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Foreign Governments Seek Square Footage, Symbolism In Embassies

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The Canadian Embassy on Pennsylvania Avenue was designed by renowned Canadian architect Arthur Erickson. It opened in 1989.
Jacob Fenston
The Canadian Embassy on Pennsylvania Avenue was designed by renowned Canadian architect Arthur Erickson. It opened in 1989.

There are more than 180 foreign embassies packed into Washington, D.C.'s 68 square miles, and these buildings are more than just brick and mortar — they're part of public diplomacy, representing a nation to the American public.

Architecture historian Jane Loeffler says a well-designed embassy building can be more effective than any public relations campaign. "Architecture is what you see," he says. "It's your billboard. It's 'Who am I?'"

The buildings can also be potent symbols of national pride. In Logan Circle, at the corner of 13th Street, sits a grand brick Victorian, hidden behind magnolia trees. The house was once an embassy, lost more than 100 years ago to imperial plunder, and passed through a string of private owners. Loretta Jenkins and her husband bought it in 1977.

"The house is such a beautiful piece of architecture," says Jenkins. "We didn't wish to see this house broken up like all the grand houses around here."

One Sunday afternoon, as she and her husband headed out, they happened to notice a man standing across the street, watching the house. "He was still standing there a couple hours later when we came back from the event we had gone to."

Their home, it turns out, once housed Korea's first diplomatic mission to the United States, back in the 1890s. And the man standing across the street said he was the grandson of Korea's first ambassador there.

"My husband invited him in, and I made tea, and he walked around the house with such reverence that it struck a note with us," says Jenkins.

Over the years, they got offers from several Korean businessmen to buy the house. But they worried the historic building wouldn't be preserved. Finally, just last month the Jenkins and the Korean government hammered out a deal.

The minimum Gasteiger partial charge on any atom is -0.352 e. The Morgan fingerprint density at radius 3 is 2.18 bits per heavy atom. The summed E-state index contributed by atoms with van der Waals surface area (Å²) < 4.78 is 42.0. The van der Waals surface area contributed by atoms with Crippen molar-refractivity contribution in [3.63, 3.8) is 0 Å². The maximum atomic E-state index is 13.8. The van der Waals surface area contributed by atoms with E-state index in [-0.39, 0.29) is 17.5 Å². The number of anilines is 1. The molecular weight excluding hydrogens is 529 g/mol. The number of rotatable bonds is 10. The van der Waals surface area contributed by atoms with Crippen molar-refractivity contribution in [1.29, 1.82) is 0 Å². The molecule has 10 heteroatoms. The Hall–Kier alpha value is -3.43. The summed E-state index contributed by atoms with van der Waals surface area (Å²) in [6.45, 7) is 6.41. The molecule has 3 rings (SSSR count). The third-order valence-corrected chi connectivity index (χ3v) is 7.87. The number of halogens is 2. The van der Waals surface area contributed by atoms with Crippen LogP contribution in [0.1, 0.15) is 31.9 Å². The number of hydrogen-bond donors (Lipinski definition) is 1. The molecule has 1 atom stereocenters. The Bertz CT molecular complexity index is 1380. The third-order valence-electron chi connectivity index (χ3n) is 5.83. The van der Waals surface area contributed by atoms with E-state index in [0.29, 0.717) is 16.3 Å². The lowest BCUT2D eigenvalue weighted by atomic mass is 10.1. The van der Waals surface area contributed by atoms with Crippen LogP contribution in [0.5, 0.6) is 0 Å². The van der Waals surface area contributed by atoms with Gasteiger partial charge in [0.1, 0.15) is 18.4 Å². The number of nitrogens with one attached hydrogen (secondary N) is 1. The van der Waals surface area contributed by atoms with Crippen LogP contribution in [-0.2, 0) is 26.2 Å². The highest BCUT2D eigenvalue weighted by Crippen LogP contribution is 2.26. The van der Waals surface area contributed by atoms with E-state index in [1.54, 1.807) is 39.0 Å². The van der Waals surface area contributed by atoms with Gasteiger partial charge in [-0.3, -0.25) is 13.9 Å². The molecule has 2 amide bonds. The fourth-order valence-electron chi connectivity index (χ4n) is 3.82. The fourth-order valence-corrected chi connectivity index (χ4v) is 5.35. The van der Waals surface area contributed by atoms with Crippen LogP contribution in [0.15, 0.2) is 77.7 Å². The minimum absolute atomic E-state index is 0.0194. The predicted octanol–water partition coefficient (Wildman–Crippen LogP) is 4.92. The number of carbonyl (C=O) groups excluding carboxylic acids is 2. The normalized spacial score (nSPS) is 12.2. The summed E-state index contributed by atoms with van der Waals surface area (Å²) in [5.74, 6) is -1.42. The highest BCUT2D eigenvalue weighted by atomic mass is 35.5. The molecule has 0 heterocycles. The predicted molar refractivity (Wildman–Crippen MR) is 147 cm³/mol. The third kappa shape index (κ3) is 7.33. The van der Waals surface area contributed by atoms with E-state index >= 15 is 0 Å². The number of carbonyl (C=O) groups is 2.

Andrea Choi, with the Korean Embassy's cultural center, says Korea first bought the building in 1891 for $25,000. "Which back then, was a huge sum of money," says Choi.

But Korea lost the building when imperial Japan occupied the country in 1905. So, for many Koreans, this building isn't just an old house.

"It really does show our ancestors' efforts to ensure that Korea was free from imperial powers," she says.

Culture expressed in the architecture of embassies

Today's embassies also have a lot to say. Take, for example, the Finnish embassy, an ultra-modern copper and glass box across the street from the Naval Observatory on Massachusetts Avenue.

Anneli Halonen, the embassy's cultural counselor, says every design element in the building reflects Finnish culture.

"Goethe actually said, architecture is like frozen music," says Halonen. "Music expresses the soul of the nation, and so does architecture."

There's even a sauna, a necessity in any Finnish building, including the Parliament House in Helsinki.

"We call this sauna diplomacy, because in sauna we are all equal. We are naked, or wrapped in towels."

It's not just the sauna, or an embassy's architecture that says something about the country that owns the building. It's also the property's upkeep, or lack thereof, even the location says something.

Across the street from the National Mall, Eric Lewis leads a helmeted gaggle of tourists on Segway. Right here, in the midst of all these symbols of America, stands a six-story building covered with Canadian flags.

"Now, this is the only embassy on Pennsylvania Avenue, between the White House and Capitol building," explains Lewis.

Shannon-Marie Soni with the Canadian Embassy says this location reflects the closeness of the two countries: "The Canada-U.S. bilateral relationship is so complex that we need to be speaking on a daily basis to the members of Congress. Our location, if I can use a hockey metaphor, at center ice, between our two goal posts, is really important to us."

Purchasing embassies

Embassies in Washington weren't always these big architectural showcases. Architecture historian Jane Loeffler says the first embassies, like the old Korean legation on Logan Circle, began life as private mansions built around the turn of the 20th century.

"A lot of people built fabulous houses in Washington," says Loeffler. "Millionaire tycoons, who wanted to get closer to the center of power."

But when the Great Depression hit, these tycoons couldn't afford to keep their second homes in Washington.

"Miraculously, there were foreign governments looking to buy property in D.C. and establish themselves here at that very time," she says. "So they bought a lot of those houses and saved them from what would have been destruction."

Now, many of these houses are returning to private hands. Realtor Bobbie Brewster is selling a former embassy in Kalorama.

"The embassy of Portugal, this is a beautiful Georgian building with all the best motifs of the Georgian style. It's a classic."

Brewster has sold six embassies before, and most have been bought by private individuals. For those looking to buy their own embassy, and have a couple of millions to spare, the price on the former Portuguese Embassy was just reduced by $200,000, to $2.5 million.


[Music: "The Brazilian Hipster" by Fort Knox Five from The Brazilian Hipster]

Photos: Embassies

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